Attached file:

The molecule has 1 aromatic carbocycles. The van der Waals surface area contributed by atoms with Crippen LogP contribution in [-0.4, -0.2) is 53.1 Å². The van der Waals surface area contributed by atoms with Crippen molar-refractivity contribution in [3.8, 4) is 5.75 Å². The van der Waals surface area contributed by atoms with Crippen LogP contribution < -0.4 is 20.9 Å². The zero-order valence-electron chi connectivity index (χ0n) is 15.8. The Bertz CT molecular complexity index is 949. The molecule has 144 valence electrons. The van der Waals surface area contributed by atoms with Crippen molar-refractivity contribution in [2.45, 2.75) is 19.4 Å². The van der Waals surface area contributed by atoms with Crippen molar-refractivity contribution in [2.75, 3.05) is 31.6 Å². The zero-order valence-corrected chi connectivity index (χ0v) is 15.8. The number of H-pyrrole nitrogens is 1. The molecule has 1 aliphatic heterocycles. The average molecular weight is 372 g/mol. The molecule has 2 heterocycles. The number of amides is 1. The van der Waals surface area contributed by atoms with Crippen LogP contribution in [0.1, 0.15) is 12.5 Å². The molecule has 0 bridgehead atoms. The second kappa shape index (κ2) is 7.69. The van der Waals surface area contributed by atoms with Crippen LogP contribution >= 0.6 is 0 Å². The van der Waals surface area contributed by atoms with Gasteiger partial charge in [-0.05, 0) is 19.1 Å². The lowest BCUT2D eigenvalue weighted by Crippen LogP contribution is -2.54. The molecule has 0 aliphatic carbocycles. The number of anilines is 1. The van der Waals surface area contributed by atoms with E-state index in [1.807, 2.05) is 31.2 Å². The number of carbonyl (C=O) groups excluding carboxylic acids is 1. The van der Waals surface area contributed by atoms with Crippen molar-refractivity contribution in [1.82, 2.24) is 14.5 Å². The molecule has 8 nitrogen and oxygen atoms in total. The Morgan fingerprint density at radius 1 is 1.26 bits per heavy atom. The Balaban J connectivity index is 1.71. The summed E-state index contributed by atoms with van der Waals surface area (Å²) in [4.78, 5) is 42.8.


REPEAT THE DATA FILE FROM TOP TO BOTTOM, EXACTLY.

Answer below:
The molecule has 1 aromatic carbocycles. The van der Waals surface area contributed by atoms with Crippen LogP contribution in [-0.4, -0.2) is 53.1 Å². The van der Waals surface area contributed by atoms with Crippen molar-refractivity contribution in [3.8, 4) is 5.75 Å². The van der Waals surface area contributed by atoms with Crippen LogP contribution < -0.4 is 20.9 Å². The zero-order valence-electron chi connectivity index (χ0n) is 15.8. The Bertz CT molecular complexity index is 949. The molecule has 144 valence electrons. The van der Waals surface area contributed by atoms with Crippen molar-refractivity contribution in [2.45, 2.75) is 19.4 Å². The van der Waals surface area contributed by atoms with Crippen molar-refractivity contribution in [2.75, 3.05) is 31.6 Å². The zero-order valence-corrected chi connectivity index (χ0v) is 15.8. The number of H-pyrrole nitrogens is 1. The molecule has 1 aliphatic heterocycles. The average molecular weight is 372 g/mol. The molecule has 2 heterocycles. The number of amides is 1. The van der Waals surface area contributed by atoms with Crippen LogP contribution in [0.1, 0.15) is 12.5 Å². The molecule has 0 bridgehead atoms. The second kappa shape index (κ2) is 7.69. The van der Waals surface area contributed by atoms with Crippen LogP contribution >= 0.6 is 0 Å². The van der Waals surface area contributed by atoms with Gasteiger partial charge in [-0.05, 0) is 19.1 Å². The lowest BCUT2D eigenvalue weighted by Crippen LogP contribution is -2.54. The molecule has 0 aliphatic carbocycles. The number of anilines is 1. The van der Waals surface area contributed by atoms with E-state index in [1.807, 2.05) is 31.2 Å². The number of carbonyl (C=O) groups excluding carboxylic acids is 1. The van der Waals surface area contributed by atoms with Crippen molar-refractivity contribution in [1.82, 2.24) is 14.5 Å². The molecule has 8 nitrogen and oxygen atoms in total. The Morgan fingerprint density at radius 1 is 1.26 bits per heavy atom. The Balaban J connectivity index is 1.71. The summed E-state index contributed by atoms with van der Waals surface area (Å²) in [4.78, 5) is 42.8.